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WIRE – Red Barked Tree (Pink Flag)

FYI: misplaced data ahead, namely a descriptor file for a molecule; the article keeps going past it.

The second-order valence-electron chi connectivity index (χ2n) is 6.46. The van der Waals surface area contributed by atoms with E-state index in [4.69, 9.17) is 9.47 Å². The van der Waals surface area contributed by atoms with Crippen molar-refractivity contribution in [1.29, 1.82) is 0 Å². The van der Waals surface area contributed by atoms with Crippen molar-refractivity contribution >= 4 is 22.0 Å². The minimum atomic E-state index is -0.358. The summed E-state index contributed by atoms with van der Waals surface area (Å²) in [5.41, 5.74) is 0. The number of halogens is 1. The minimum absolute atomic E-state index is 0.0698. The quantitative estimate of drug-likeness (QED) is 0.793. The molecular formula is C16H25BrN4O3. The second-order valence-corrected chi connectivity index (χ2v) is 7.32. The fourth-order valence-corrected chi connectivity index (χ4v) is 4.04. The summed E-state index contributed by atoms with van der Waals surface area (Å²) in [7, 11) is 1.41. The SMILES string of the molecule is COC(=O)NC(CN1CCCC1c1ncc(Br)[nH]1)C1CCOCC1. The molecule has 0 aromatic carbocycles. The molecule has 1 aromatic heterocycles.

I have always had a fond affection for Wire, with their quirky new wave pop songs and their attitude of being unafraid to buck the system. Their first album ‘Pink Flag’, after which their record label is named, contained no less than 21 tracks, including the magnificent ‘12XU’, and I still count their ‘451’ as one of favourite albums. So, thirty years down the line can they still cut it as a relevant musical force? The simple answer is, yes they can. This album could easily have been made in their heyday, with the songs sounding just like the Wire that I loved. The odd sense of humour is still intact, as demonstrated by opener ‘Please Take’ declaiming ‘Please take your knife out of my back, and when you do please don’t twist it, Fuck off out of my face, you take up too much space’ – the 51st way to leave your lover? ‘Now Was’ is a nifty little post-punk song, while ‘Adapt’ comes over as a wistful ballad. ‘Two Minutes’ is classic Wire, with an insistent riff and spoken lyrics a la ‘Parklife’, followed by the more pop-orientated ‘Clay’. ‘Moreover’ is all distorted vocals and fuzzed guitars and is another track that belies the band’s age, sounding completely contemporary and relevant. ‘Smash’ manages to be both a catchy pop song and a fuzzed-out indie rocker at the same time, and ‘Down To This’ is a slower piece which uses its insistent rhythm to convey a distinct sense of foreboding. As if to confound us and contrast with everything that has gone before the album closes with ‘Red Barked Trees’, a five and a half minute acoustic piece, which although it is still a fine song seems to wind the album down in a less than satisfactory way. Still, not bad for a band who have been going for more than 30 years, and with pretty much the original line-up of Colin Newman, Graham Lewis, and the fantastically named Robert Gotobed now going by his given name of Robert Grey. If you are old enough to remember Wire from their first time round in the late 70’s, or their second bite at the cherry in the late 80’s then you know what a fine band they were, and this album shows that they still have what it takes to be that fine band again.